Safety of levodopa-carbidopa intestinal gel treatment in advanced Parkinson’s disease patients receiving = 2000 mg daily dose of levodopa

The American Academy of Neurology (AAN) 70th Annual MeetingC Zadikoff, J Boyd, S Dubow, L Bergmann, W Robieson, H Ijacu, J Benesh | April 23, 2018

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Summary: In this study, researchers assessed the safety of levodopa-carbidopa intestinal gel treatment (LCIG, carbidopa-levodopa enteral suspension in the US) in advanced Parkinson’s disease (PD) patients who received ≥ 2000 mg/day dose of levodopa during clinical studies. They concluded that patients who needed ≥ 2000 mg/day had higher baseline oral levodopa doses and higher rates for some adverse events (AEs) compared with patients who received < 2000mg/day levodopa.

Methods:

  • Researchers summarized adverse events (AEs) from patients in the phase 3 program who received open-label LCIG through October 1, 2016.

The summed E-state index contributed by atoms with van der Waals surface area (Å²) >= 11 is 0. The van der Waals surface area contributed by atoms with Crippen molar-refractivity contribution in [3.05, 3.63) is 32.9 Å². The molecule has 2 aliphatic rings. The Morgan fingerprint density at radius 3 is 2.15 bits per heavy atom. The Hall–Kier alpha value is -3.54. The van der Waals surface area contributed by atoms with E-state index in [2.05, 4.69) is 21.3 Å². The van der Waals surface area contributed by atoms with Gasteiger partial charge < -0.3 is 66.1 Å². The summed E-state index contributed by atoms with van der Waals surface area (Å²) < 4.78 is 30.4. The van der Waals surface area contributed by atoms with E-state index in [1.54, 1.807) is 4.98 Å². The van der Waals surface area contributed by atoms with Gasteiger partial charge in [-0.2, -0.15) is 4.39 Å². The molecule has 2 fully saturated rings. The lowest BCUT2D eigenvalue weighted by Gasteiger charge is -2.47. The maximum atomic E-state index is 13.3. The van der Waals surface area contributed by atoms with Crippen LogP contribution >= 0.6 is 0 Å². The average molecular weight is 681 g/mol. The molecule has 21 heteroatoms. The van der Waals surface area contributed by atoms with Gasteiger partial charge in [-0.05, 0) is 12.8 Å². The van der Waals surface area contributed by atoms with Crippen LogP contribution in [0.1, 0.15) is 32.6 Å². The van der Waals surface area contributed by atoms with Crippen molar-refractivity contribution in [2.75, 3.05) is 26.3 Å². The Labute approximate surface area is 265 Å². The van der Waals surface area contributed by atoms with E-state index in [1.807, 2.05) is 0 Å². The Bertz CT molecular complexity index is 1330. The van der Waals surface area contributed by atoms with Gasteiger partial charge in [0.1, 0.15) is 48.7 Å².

• Post-hoc, they divided patients into two dose groups: 340 patients treated with < 2000 mg and 72 treated with ≥ 2000 mg mean total levodopa per day.
  • They excluded all device/procedure AEs from their analysis, and summarized real world safety data from the GLORIA observational study.

Results:

  • Researchers found that roughly 17% (72/412) of advanced PD patients in the phase 3 program required ≥ 2000 mg/day of levodopa for symptom control.
  • Real world data from the GLORIA observational study reflects a similar percentage of patients receiving ≥ 2000 mg (100 ml LCIG) levodopa per day (47/356 [13%]).
  • Mean baseline (BL) patient characteristics were comparable between dose groups.
  • Mean (SD) BL oral levodopa daily dose was higher for the ≥ 2000 mg/day group than patients receiving < 2000mg/day ( < 2000 mg:1000.3[499.6]mg; ≥ 2000 mg:1464.8[693.3]mg).
  • In all, 93% of patients in the < 2000 mg/day group reported AEs, and 97% of patients in the ≥ 2000 mg/day group.
  • AEs reported in ≥ 15% of patients in the ≥ 2000 mg dose group with incidence rates ≥ twice that of the < 2000 mg dose group included PD (return/worsening of PD symptoms) ( < 2000 mg: 14%,
    ≥ 2000 mg: 31%) and vomiting (< 2000 mg:9%, ≥ 2000 mg: 22%).
  • Serious AEs were reported by 44% of patients in the < 2000 mg/day group and 64% of patients receiving ≥2000 mg/day.

This study was supported by AbbVie Inc.

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